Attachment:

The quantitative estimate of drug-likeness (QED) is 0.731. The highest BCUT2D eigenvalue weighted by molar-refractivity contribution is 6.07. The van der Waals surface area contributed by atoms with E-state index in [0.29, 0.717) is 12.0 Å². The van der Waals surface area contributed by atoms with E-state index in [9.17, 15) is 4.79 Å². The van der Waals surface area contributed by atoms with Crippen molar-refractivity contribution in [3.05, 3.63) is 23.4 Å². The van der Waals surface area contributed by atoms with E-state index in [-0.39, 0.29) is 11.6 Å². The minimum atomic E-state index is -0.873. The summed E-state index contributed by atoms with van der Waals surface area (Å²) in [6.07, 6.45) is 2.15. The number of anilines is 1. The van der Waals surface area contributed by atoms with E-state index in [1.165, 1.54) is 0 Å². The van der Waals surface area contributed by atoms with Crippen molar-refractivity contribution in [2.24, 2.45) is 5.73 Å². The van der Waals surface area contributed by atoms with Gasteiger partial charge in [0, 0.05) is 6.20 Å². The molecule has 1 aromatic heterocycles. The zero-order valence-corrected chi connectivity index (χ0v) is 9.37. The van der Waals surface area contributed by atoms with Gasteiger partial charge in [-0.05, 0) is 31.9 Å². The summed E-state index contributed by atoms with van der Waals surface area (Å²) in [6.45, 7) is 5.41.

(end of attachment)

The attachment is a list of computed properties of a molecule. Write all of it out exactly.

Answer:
The quantitative estimate of drug-likeness (QED) is 0.731. The highest BCUT2D eigenvalue weighted by molar-refractivity contribution is 6.07. The van der Waals surface area contributed by atoms with E-state index in [0.29, 0.717) is 12.0 Å². The van der Waals surface area contributed by atoms with E-state index in [9.17, 15) is 4.79 Å². The van der Waals surface area contributed by atoms with Crippen molar-refractivity contribution in [3.05, 3.63) is 23.4 Å². The van der Waals surface area contributed by atoms with E-state index in [-0.39, 0.29) is 11.6 Å². The minimum atomic E-state index is -0.873. The summed E-state index contributed by atoms with van der Waals surface area (Å²) in [6.07, 6.45) is 2.15. The number of anilines is 1. The van der Waals surface area contributed by atoms with E-state index in [1.165, 1.54) is 0 Å². The van der Waals surface area contributed by atoms with Crippen molar-refractivity contribution in [2.24, 2.45) is 5.73 Å². The van der Waals surface area contributed by atoms with Gasteiger partial charge in [0, 0.05) is 6.20 Å². The molecule has 1 aromatic heterocycles. The zero-order valence-corrected chi connectivity index (χ0v) is 9.37. The van der Waals surface area contributed by atoms with Gasteiger partial charge in [-0.05, 0) is 31.9 Å². The summed E-state index contributed by atoms with van der Waals surface area (Å²) in [6.45, 7) is 5.41.